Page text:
Evangel Pentecostal Church is located in downtown Montreal, Quebec. Surrounded by towering buildings, the church leadership began to struggle with the question: How can we practice evangelism in our neighbourhood?
Every proposed solution seemed to be quickly crossed off the list. The biggest, most beautiful signs would still get lost in the urban landscape. Large events at the church were becoming more expensive and less effective. Flyers were tossed into garbage cans. Outdoor events were easily eclipsed by the world-class festivals held in the city. Eventually, the city even stopped allowing the church to host events at the tiny park across the street.
The condos and apartment buildings around Evangel—some of them 36 storeys high—are all gated communities. They house thousands of people, but those people seemed to be sealed off from the church.
“We concluded that the only way we could reach the people in the buildings around our church was if we had people living in each of those buildings—living there intentionally with a heart to pastor their building and to get to know their neighbours through hospitality,” lead pastor Patti Miller explains. “And the only way that would happen was if we discipled our entire congregation to practice hospitality. And the only way that I could teach that was if I lived it myself, and I had never done that. I had never tried to pastor my building because I was too busy pastoring my church.”
For Patti and her husband Jeff, the journey began with themselves. Grounded in the assumption that God had placed them in their building and was already at work there, Patti and Jeff committed to be fully present and to lower their privacy boundaries. Patti, a natural introvert, pushed past her own comfort zone. Along with others committed to a “hospitality experiment,” the couple experienced the excitement of forging new connections, watching a culture of community take shape in their building, and seeing God at work in their neighbours’ lives. They experienced the fatigue that sets in when hospitality is no longer a new habit, but a long-term commitment. They also experienced the deep impact hospitality had on their own lives: ideas of time and busyness were reshaped, and a new level of authenticity in all areas of life was demanded.
“I know now that a few neighbours tune into our church service. When I’m coming home from church, I’m going to pass them in the hallway. This has deeply shaped how I preach. It’s not about being a professional pastor; now I’m your neighbour,” Patti says.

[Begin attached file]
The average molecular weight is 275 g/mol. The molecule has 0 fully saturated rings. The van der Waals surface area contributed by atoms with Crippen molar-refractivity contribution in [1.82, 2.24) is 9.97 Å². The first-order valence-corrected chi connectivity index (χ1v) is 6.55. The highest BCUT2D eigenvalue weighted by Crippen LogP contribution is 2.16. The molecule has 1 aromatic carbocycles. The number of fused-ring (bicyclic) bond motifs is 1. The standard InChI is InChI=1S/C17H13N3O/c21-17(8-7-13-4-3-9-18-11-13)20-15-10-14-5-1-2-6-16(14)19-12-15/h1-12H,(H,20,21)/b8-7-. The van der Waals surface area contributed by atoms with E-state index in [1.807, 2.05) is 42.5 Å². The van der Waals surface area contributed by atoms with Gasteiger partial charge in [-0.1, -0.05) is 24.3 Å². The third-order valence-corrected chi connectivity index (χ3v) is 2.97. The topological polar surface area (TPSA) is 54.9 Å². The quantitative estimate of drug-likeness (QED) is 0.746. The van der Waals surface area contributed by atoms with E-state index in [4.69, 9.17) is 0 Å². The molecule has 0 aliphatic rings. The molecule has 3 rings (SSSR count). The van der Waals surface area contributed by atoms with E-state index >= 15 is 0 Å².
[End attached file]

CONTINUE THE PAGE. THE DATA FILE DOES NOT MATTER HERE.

Patti decided to share what she had learned with the rest of the church. She launched a sermon series on hospitality and, in the middle of the series, COVID hit. The church’s focus on hospitality did not waver, however; the leadership team clung to the conviction that God, in His sovereignty, was still leading them in that direction.
In the fall of 2021, a more organized hospitality cohort was launched. About a dozen people signed up for the 11-week experiment, meeting together on Zoom once a week and putting into practice what they learned about loving their neighbours. The stories from this cohort are unique—stories of God working through different personalities, different family dynamics, and different contexts. But every member has seen God honour a simple prayer the group adopted: “Shape me.”
“This is an experiment on me. My agenda is not to get my neighbours saved; the agenda is for me to become fully present and leaning in to where God is already at work where I live,” Patti explains.
In January 2022, a second hospitality cohort was launched. Evangel Church is still in the middle of this story, but congregation members have already been impacted by the new focus.
“I don’t know the results yet. It’s what we’re trying and where we believe God is leading us. It’s not just the topic of the month; this is going to be part of how we function,” Patti says. “I want to say it has huge potential, but that sounds like I discovered it. It’s what Jesus told us to do—love your neighbour!”
Photo at top of page and directly below: Congregation members explain The Hospitality Experiment at Evangel Church in Montreal.
Photo at bottom of page: Patti Miller explaining The Hospitality Experiment.
Home page photo by Ralph Ravi Kayden on Unsplash.
Other photos courtesy of Evangel Church.
To see previously posted “This is Good News” stories, please click here.
To view or download posted “This is Good News” videos, visit www.paoc.org/theloop.